Question two. When Rudolph runs away, what is the name of the prospector that he encounters? That prospector’s name was Yukon Cornelius. Larry Mann was the voice of Yukon Cornelius. Rudolph the Red Nosed Reindeer was a Rankin-Bass production. Rankin-Bass were known for their stop motion animated Christmas specials where they used puppet like characters. Well guess who was neighbors with Rankin and Bass? Johnny Marks, the writer of the Rudolph the Red Nosed Reindeer song. Arthur Rankin Jr. approached his neighbor about turning the song into a TV special and the rest is history.

Debi Jenkins 8:07
So how about those memorable Rudolph and Santa stop motion puppets they used in the special. The auction house called Profiles in History recently auctioned off the six inch tall Rudolph and 11 inch tall Santa that were used to bring this television special to life. When the auction took place on November 13, the set sold for $368,000. The puppets were made by a Japanese puppet maker. They are the faces of many Christmas television memories. Not everyone was able to view this colorful television special on a color television, something we tend to take for granted. In a 1964 Baltimore Sun article, writer Donald Kirkley reviewed the Rudolph the Red Nosed Reindeer special. He said, “The movie is a splendid gift from the General Electric Company to the television audience. It will be treasured even more in years to come when more people are able to watch it in color.” In a WYRK.com article it noted that in 1964, only about 3 percent of households owned a color TV. It took until 1972 for color TV sales to surpass that of black and white. Imagine watching this television special in black and white. No red nose for Rudolph. No red Santa suit. Let that sink in for a minute.

Debi Jenkins 9:39
Question three. In A Charlie Brown Christmas, who goes with Charlie Brown to pick out a Christmas tree at the Christmas tree lot? That was Linus. The Charlie Brown Christmas special first aired on December 9, 1965 and out of those watching TV that night 45 percent were watching this special. It was the first animated television special with the Peanuts characters. At first, the network rejected the idea of having the proposed animated special air during prime time. When they finally agreed to it, they gave the team only six months to complete the task. Coca Cola was the sponsor. When it was done, the producer Lee Mendelson and the director Bill Melendez, they watched the final product together. In Charles Solomon’s, The Art and Making of Peanuts Animation: Celebrating 50 Years of Television Specials, Mendelson remembers Melendez turning to him and saying, “I think we’ve ruined Charlie Brown.” However, they were able to change a few things in the little time they had before it was to air. The network thought this special would be a disaster but their predictions were far from correct. The show won an Emmy Award and a Peabody Award and since its debut, it has aired like clockwork every year on network television. That is until this year, when Apple TV+ acquired the rights. Apple TV+ will make this special available for free only during a three day time period. So mark your calendars for December 11th through the 13th of 2020 where you can watch the special on Apple TV+ for free. As I mentioned in our It’s the Great Pumpkin Charlie Brown podcast episode, the thought of the Peanuts specials not being on network TV takes a little of the nostalgia away. And here’s some breaking news. After all the backlash, It was announced a few days ago that Apple TV+ has decided to partner with PBS and PBS Kids to allow them to broadcast it commercial free on a special one night event taking place December 13th at 6:30pm central time.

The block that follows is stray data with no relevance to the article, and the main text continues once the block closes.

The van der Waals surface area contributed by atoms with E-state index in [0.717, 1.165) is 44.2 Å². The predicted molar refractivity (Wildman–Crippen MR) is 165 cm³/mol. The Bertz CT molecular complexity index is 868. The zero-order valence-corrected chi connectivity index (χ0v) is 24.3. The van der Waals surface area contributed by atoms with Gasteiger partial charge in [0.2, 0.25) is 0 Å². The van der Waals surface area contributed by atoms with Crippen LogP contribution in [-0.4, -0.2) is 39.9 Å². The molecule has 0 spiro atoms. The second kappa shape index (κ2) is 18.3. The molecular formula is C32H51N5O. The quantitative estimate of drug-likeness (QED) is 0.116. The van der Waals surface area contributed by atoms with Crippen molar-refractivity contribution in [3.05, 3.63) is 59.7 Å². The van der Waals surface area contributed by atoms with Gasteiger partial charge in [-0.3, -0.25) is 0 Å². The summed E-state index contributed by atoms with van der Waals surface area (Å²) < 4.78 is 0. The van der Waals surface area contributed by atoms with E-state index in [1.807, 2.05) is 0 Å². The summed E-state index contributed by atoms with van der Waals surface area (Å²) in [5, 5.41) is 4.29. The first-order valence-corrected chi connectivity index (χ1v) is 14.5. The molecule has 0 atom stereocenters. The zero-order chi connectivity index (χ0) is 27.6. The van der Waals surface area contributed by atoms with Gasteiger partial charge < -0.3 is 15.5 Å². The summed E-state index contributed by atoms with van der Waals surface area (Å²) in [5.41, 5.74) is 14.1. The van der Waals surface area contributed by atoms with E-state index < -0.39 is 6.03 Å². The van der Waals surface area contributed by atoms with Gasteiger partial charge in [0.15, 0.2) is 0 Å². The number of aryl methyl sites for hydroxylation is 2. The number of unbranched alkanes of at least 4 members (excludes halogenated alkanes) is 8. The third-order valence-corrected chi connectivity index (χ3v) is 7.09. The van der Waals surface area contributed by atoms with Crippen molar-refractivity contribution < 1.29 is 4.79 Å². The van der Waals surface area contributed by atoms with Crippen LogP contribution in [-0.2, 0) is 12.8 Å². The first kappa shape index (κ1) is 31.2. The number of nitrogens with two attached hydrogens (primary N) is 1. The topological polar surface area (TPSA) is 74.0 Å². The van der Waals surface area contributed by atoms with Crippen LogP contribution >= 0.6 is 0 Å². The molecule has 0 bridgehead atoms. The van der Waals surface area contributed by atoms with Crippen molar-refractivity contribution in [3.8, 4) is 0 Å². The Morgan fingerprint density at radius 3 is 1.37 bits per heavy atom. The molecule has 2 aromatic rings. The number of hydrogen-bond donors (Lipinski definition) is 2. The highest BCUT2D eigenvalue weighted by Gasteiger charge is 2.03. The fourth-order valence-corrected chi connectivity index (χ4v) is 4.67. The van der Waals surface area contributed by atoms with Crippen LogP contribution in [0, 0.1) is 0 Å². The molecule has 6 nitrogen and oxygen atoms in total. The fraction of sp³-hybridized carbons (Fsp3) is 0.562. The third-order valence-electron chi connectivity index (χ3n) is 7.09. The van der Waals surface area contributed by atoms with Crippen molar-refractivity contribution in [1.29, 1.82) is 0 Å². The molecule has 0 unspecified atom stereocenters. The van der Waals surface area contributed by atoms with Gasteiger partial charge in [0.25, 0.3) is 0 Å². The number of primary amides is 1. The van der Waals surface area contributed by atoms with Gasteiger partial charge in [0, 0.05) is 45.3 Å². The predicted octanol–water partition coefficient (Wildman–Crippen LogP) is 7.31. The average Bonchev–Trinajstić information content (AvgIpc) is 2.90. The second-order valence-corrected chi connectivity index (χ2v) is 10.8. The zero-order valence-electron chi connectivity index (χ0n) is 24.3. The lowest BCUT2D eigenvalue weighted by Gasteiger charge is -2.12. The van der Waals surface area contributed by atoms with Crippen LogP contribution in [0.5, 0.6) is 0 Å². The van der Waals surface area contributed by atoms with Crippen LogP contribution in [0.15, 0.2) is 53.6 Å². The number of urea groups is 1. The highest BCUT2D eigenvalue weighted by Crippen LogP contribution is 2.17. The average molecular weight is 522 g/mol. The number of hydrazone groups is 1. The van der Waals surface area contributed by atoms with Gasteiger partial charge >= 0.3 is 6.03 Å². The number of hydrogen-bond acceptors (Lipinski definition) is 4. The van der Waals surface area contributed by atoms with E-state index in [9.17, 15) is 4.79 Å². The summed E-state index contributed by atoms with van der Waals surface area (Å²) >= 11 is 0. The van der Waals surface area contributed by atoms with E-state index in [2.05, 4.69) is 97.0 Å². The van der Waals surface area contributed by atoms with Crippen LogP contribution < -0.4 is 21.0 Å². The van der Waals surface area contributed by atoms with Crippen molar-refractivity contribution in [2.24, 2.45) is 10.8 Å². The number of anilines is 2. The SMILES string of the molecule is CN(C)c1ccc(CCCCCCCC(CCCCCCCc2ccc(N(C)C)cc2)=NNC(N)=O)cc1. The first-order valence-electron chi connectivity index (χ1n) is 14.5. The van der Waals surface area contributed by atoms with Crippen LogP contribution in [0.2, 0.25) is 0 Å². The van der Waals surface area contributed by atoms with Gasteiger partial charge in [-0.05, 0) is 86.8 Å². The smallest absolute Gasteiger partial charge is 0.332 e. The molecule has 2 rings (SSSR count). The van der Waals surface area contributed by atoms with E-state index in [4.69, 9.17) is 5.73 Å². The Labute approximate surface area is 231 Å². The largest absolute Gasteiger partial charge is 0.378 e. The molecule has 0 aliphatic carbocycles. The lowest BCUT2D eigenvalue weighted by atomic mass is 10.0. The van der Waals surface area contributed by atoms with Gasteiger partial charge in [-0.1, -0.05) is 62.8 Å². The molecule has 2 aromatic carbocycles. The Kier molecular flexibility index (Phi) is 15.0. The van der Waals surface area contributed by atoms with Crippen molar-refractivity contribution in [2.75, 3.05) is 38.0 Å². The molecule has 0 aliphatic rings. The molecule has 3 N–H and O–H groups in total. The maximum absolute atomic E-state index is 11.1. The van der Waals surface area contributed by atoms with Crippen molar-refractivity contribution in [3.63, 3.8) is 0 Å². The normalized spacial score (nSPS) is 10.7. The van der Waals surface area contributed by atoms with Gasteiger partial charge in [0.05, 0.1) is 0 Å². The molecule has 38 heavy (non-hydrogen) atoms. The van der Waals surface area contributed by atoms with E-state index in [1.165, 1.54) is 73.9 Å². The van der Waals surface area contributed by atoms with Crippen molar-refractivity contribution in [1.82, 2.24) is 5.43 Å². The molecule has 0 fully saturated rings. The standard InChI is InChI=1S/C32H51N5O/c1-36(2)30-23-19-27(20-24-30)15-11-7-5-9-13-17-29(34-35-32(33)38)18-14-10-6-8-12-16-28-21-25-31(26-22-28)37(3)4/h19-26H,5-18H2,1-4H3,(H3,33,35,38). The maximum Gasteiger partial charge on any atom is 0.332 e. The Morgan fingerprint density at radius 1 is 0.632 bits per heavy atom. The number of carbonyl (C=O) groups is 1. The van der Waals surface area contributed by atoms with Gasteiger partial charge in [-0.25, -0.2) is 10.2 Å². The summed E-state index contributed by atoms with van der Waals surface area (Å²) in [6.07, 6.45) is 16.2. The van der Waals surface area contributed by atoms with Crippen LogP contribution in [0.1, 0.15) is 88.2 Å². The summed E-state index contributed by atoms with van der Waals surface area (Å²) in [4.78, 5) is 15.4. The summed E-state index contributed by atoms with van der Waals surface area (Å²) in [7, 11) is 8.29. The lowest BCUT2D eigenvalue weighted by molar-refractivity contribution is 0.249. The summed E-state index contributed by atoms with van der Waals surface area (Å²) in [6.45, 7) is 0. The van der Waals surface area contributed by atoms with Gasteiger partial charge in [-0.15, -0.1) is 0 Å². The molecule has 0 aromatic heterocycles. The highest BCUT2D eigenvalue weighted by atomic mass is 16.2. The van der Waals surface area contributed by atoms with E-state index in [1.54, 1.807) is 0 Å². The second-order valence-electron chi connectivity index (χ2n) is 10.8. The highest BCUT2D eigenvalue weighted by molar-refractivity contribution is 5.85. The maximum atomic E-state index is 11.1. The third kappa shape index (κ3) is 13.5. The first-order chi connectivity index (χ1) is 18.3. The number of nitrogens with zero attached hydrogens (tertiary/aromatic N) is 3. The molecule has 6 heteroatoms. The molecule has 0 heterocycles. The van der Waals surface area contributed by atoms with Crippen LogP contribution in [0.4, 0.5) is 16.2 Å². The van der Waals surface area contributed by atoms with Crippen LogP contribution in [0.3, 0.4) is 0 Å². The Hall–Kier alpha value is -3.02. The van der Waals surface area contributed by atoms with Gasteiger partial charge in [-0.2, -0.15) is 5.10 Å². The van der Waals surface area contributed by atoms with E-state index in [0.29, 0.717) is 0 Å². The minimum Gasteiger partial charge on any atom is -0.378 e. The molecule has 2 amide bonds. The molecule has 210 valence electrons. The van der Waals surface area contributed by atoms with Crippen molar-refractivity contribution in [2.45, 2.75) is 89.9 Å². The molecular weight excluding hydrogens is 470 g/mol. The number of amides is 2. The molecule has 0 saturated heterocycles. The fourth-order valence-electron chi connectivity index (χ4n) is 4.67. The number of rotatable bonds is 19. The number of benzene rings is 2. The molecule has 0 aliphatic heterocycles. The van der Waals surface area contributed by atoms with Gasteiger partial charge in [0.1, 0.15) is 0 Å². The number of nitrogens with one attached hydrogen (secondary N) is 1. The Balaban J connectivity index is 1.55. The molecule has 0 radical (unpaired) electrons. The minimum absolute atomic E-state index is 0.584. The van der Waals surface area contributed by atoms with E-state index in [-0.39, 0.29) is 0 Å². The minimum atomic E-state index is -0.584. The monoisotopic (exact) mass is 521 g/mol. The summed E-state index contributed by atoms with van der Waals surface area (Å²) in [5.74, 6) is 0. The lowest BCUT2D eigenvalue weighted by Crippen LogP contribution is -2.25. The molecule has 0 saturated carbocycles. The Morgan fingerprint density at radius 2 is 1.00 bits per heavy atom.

Debi Jenkins 12:00
Question four. In A Charlie Brown Christmas, what Christmas carol do the kids sing at the end of the show? That song was Hark the Herald Angels Sing. The kids that you hear singing that song are members of the children’s choir of St. Paul Episcopal Church in San Rafael, California. Supposedly the children were paid $5 each for their participation. So when someone says the words Charlie Brown Christmas tree, what do you picture in your mind? If you watched the show, you probably picture a little sprig of pine tree that looks pretty sad. The Charlie Brown Christmas special made that simple Christmas tree a popular item. Even today you can find models of the tree for sale around Christmas being marketed as “The Charlie Brown Christmas Tree.”